Regulatory T cells (Treg) are critical mediators of immunosuppression in established tumors, although little is known about their role in restraining immunosurveillance during tumorigenesis. Here, we employ an inducible autochthonous model of melanoma to investigate the earliest Treg and CD8 effector T-cell responses during oncogene-driven tumorigenesis. Induction of oncogenic BRAFV600E and loss of Pten in melanocytes led to localized accumulation of FoxP3þ Tregs, but not CD8 T cells, within 1 week of detectable increases in melanocyte differentiation antigen expression. Melanoma tumorigenesis elicited early expansion of shared tumor/self-antigen–specific, thymically derived Tregs in draining lymph nodes, and induced their subsequent recruitment to sites of tumorigenesis in the skin. Lymph node egress of tumor-activated Tregs was required for their C-C chemokine receptor 4 (Ccr4)–dependent homing to nascent tumor sites. Notably, BRAFV600E signaling controlled expression of Ccr4-cognate chemokines and governed recruitment of Tregs to tumor-induced skin sites. BRAFV600E expression alone in melanocytes resulted in nevus formation and associated Treg recruitment, indicating that BRAFV600E signaling is sufficient to recruit Tregs. Treg depletion liberated immunosurveillance, evidenced by CD8 T-cell responses against the tumor/self-antigen gp100, which was concurrent with the formation of microscopic neoplasia. These studies establish a novel role for BRAFV600E as a tumor cell–intrinsic mediator of immune evasion and underscore the critical early role of Treg-mediated suppression during autochthonous tumorigenesis.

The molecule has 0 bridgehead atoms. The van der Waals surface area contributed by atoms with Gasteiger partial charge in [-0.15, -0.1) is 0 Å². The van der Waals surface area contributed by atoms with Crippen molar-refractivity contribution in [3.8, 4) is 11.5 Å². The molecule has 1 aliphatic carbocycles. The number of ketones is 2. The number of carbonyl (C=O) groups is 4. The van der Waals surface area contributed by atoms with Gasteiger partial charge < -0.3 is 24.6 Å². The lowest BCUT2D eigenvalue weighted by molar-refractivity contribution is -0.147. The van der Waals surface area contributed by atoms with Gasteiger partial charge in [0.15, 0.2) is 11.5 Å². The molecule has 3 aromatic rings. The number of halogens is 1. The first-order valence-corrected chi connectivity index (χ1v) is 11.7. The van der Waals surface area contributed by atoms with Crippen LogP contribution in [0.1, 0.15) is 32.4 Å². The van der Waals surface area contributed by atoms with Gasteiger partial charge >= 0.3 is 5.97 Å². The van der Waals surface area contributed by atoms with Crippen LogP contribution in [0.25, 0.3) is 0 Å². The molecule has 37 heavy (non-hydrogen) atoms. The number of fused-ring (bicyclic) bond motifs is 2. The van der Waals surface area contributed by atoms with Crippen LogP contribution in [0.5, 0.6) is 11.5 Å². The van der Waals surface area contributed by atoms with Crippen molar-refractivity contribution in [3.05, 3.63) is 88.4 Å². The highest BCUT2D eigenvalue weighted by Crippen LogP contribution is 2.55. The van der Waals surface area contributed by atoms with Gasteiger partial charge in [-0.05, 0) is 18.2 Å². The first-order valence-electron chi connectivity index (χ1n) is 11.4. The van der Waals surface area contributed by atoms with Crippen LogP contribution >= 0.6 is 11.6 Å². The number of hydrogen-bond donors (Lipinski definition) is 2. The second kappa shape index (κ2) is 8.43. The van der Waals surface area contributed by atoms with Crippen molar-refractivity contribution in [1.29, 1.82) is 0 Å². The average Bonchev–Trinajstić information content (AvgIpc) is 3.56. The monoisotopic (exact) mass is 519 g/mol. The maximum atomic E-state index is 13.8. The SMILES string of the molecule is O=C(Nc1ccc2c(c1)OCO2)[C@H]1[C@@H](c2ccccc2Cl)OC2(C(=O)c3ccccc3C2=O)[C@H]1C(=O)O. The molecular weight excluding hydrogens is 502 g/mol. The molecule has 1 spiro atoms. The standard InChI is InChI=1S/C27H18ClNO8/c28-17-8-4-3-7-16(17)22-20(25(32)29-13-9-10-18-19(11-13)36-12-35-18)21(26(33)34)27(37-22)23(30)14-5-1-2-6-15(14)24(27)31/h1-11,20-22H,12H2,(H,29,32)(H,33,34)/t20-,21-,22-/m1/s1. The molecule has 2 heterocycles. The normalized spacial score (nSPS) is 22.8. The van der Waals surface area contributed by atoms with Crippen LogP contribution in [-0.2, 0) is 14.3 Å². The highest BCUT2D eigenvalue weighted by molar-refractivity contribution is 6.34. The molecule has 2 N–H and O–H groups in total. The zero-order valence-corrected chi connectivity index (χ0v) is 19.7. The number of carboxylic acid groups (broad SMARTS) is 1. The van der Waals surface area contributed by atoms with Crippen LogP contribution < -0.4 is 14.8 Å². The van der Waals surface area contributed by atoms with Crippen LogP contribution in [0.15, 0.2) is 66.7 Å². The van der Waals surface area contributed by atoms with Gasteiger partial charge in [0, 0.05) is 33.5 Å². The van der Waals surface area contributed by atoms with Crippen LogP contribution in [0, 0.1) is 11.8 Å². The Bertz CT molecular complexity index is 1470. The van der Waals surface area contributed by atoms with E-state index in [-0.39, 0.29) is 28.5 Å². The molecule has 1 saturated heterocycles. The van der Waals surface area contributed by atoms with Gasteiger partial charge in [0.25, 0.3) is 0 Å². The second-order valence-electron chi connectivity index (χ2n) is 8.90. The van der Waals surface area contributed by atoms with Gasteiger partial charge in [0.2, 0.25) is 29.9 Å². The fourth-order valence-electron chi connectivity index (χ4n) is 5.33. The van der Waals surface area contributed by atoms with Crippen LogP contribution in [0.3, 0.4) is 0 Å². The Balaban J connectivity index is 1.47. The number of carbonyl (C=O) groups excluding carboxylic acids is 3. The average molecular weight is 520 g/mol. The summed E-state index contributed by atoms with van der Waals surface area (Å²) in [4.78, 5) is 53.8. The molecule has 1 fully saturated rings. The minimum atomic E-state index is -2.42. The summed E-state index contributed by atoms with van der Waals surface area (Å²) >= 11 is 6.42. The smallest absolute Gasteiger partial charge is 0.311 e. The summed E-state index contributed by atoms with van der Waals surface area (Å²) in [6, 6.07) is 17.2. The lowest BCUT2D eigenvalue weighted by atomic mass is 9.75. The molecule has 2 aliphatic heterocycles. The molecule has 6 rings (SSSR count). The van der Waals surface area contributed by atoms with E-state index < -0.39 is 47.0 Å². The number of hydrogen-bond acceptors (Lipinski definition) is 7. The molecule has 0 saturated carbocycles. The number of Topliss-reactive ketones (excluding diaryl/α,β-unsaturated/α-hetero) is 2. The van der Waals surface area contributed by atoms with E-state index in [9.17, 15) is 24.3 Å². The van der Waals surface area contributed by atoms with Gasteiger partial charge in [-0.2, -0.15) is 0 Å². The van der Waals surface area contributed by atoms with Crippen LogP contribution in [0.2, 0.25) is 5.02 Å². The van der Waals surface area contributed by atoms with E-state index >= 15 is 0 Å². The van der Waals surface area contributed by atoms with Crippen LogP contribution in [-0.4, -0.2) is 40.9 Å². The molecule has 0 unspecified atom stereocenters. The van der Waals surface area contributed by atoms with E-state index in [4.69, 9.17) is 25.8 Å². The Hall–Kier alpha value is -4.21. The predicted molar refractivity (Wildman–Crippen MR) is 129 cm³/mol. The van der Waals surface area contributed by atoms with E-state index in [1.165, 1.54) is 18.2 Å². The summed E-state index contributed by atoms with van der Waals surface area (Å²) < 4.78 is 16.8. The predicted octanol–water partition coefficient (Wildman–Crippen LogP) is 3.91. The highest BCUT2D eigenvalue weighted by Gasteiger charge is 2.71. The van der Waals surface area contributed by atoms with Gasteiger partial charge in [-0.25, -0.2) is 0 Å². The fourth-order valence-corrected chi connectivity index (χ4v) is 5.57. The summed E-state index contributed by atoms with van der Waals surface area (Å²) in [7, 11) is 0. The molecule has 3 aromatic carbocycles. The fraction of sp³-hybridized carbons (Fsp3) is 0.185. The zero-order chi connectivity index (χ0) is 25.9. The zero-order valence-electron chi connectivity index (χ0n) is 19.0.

ASJC Scopus subject areas
- Cancer Research